The difference between a protein and piece of metal is that proteins, and all other molecules that form the basis for life, revolve around the all important carbon atom – which provides the atomic property of flexibility. Proteins are structured around the carbon atom and carbon atoms allow a large variety of different types of atoms to come together. There is an entire field dedicated to studying this flexibility and the endless combinations of atoms that revolve around carbon. This field is called ‘Organic Chemistry’.

So when it comes to a transcription factor binding to DNA, what is REALLY happening?  Well, DNA is an organic molecule, based around the carbon atom, rich in phosphorous, and therefore exhibiting an overall negative charge. But,the individual nucleotides that are ordered along the phosphate backbone have their own charge domains. So you can think of a piece  of DNA, a transcriptional start site for example, as a unique sequence of charges that are either exposed (homochromatic) or not exposed (homochromatic). Lets not  forget that a transcription factor is a protein, which is also a molecule with its own unique pattern of charges across its surface. What happens when a positive charge and a negative charge come in to contact? They bind. But the charge pattern across the sequence of DNA and the binding domain of the protein have to match in order for them to actually bind.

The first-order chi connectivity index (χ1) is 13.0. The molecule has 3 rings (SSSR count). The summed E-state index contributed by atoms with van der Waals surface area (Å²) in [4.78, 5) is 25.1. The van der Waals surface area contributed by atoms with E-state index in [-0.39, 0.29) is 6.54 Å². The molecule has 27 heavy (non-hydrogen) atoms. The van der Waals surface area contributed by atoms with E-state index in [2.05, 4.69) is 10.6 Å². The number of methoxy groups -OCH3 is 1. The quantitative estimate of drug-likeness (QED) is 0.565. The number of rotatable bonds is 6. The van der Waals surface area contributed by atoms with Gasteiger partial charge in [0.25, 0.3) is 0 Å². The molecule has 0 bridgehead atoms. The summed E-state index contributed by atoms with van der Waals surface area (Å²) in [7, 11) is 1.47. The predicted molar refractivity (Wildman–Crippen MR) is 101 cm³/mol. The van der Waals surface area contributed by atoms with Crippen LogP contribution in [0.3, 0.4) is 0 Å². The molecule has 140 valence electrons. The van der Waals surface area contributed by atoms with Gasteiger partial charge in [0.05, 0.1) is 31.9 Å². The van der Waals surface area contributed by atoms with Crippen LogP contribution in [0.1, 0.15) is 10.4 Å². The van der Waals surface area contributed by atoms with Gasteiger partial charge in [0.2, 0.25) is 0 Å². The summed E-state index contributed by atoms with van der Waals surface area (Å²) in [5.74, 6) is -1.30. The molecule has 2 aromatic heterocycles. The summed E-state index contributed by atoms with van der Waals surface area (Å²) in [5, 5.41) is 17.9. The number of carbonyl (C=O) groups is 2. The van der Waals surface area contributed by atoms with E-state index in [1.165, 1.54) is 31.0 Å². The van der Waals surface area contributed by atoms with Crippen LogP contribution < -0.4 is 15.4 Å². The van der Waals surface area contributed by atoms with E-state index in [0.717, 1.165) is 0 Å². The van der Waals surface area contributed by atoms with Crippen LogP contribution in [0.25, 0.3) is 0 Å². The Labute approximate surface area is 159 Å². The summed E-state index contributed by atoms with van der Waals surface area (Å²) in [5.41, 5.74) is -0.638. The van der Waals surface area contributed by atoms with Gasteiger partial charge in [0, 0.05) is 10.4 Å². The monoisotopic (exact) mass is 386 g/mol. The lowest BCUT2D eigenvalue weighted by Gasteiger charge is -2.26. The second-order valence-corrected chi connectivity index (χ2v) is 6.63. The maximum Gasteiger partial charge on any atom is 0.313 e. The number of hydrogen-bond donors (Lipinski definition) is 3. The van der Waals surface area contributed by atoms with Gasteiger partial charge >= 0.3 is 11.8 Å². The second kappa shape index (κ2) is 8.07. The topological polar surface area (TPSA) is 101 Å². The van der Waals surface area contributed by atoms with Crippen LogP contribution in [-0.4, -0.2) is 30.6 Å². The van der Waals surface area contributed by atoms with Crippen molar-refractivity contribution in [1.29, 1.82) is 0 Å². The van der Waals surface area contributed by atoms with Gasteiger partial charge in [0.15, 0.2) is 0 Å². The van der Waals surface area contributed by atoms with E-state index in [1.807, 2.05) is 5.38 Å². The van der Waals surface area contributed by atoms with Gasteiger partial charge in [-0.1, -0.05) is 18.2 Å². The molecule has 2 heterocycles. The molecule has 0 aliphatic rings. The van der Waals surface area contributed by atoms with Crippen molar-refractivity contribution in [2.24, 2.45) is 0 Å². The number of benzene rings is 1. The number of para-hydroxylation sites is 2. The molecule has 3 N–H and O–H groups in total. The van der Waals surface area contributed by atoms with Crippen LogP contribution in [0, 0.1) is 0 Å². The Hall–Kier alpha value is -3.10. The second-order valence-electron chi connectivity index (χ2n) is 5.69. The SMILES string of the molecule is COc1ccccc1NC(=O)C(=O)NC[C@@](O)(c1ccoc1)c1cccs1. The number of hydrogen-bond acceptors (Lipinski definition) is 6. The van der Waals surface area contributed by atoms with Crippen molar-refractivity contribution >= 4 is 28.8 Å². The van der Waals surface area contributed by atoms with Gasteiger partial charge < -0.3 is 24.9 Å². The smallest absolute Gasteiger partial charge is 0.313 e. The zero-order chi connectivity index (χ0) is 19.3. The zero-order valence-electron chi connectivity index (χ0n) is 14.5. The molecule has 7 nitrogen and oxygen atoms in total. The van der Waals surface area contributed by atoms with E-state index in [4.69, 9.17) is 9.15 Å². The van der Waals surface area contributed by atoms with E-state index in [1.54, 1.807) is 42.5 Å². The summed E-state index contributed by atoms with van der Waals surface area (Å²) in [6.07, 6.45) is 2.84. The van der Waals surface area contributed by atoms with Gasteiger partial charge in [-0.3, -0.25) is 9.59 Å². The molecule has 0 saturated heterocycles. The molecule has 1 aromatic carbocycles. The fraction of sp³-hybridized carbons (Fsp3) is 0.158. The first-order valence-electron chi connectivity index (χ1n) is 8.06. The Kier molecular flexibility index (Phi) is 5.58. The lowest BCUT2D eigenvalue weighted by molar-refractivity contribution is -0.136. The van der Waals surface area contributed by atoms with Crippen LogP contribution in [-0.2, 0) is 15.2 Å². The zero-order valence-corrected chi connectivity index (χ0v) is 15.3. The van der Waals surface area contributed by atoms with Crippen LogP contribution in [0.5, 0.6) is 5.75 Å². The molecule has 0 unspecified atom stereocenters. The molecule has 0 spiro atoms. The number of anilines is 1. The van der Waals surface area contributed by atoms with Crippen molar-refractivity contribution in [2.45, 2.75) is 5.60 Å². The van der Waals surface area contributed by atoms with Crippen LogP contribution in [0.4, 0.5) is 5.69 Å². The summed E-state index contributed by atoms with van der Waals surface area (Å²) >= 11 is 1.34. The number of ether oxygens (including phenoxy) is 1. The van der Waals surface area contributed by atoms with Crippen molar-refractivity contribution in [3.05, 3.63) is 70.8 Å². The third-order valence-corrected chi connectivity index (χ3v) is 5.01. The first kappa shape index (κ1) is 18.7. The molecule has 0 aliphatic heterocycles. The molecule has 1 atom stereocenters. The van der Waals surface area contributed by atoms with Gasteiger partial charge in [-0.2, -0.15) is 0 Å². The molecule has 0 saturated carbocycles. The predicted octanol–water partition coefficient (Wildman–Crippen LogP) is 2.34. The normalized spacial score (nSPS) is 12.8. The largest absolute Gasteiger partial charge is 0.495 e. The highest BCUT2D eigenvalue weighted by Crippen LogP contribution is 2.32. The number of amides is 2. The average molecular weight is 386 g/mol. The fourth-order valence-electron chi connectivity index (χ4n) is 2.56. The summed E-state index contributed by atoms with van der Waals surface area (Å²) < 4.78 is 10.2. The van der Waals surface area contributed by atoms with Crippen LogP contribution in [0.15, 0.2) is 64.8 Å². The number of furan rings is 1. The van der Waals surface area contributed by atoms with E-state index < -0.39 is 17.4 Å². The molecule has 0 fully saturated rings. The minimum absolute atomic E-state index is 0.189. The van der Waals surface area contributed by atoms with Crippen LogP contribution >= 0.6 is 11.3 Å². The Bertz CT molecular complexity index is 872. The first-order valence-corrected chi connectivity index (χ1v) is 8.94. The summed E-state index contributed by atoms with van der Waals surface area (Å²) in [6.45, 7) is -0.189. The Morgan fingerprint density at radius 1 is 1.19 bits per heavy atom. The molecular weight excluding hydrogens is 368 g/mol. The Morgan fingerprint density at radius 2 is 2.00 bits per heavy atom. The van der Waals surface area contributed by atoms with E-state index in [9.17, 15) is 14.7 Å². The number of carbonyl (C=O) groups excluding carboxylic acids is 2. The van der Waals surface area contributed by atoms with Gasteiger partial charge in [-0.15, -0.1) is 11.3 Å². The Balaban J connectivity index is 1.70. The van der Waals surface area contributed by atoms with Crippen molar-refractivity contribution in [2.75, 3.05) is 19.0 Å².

Its almost as if each molecule was encoding some kind of charge pattern allowing it to bind…